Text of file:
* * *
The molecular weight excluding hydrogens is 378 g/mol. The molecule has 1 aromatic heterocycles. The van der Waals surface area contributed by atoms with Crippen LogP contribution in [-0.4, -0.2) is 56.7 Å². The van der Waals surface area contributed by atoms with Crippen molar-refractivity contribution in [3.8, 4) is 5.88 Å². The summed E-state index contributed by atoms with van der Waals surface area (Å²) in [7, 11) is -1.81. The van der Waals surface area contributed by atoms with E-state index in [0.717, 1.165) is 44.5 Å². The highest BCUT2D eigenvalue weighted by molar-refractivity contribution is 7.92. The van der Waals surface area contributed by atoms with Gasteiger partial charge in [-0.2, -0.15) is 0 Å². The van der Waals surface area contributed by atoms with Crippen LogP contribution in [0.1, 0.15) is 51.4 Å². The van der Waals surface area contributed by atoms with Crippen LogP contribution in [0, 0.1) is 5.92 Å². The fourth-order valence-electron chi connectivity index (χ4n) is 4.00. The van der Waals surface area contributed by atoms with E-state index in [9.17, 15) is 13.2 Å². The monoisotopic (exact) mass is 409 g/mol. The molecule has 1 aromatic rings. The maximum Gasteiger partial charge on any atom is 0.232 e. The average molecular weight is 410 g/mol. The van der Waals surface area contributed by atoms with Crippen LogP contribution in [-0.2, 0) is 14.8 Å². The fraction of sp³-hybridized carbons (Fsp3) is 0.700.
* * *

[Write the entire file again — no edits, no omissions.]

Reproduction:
The molecular weight excluding hydrogens is 378 g/mol. The molecule has 1 aromatic heterocycles. The van der Waals surface area contributed by atoms with Crippen LogP contribution in [-0.4, -0.2) is 56.7 Å². The van der Waals surface area contributed by atoms with Crippen molar-refractivity contribution in [3.8, 4) is 5.88 Å². The summed E-state index contributed by atoms with van der Waals surface area (Å²) in [7, 11) is -1.81. The van der Waals surface area contributed by atoms with E-state index in [0.717, 1.165) is 44.5 Å². The highest BCUT2D eigenvalue weighted by molar-refractivity contribution is 7.92. The van der Waals surface area contributed by atoms with Gasteiger partial charge in [-0.2, -0.15) is 0 Å². The van der Waals surface area contributed by atoms with Crippen LogP contribution in [0.1, 0.15) is 51.4 Å². The van der Waals surface area contributed by atoms with Crippen LogP contribution in [0, 0.1) is 5.92 Å². The fourth-order valence-electron chi connectivity index (χ4n) is 4.00. The van der Waals surface area contributed by atoms with E-state index in [9.17, 15) is 13.2 Å². The monoisotopic (exact) mass is 409 g/mol. The molecule has 1 aromatic rings. The maximum Gasteiger partial charge on any atom is 0.232 e. The average molecular weight is 410 g/mol. The van der Waals surface area contributed by atoms with Crippen LogP contribution in [-0.2, 0) is 14.8 Å². The fraction of sp³-hybridized carbons (Fsp3) is 0.700.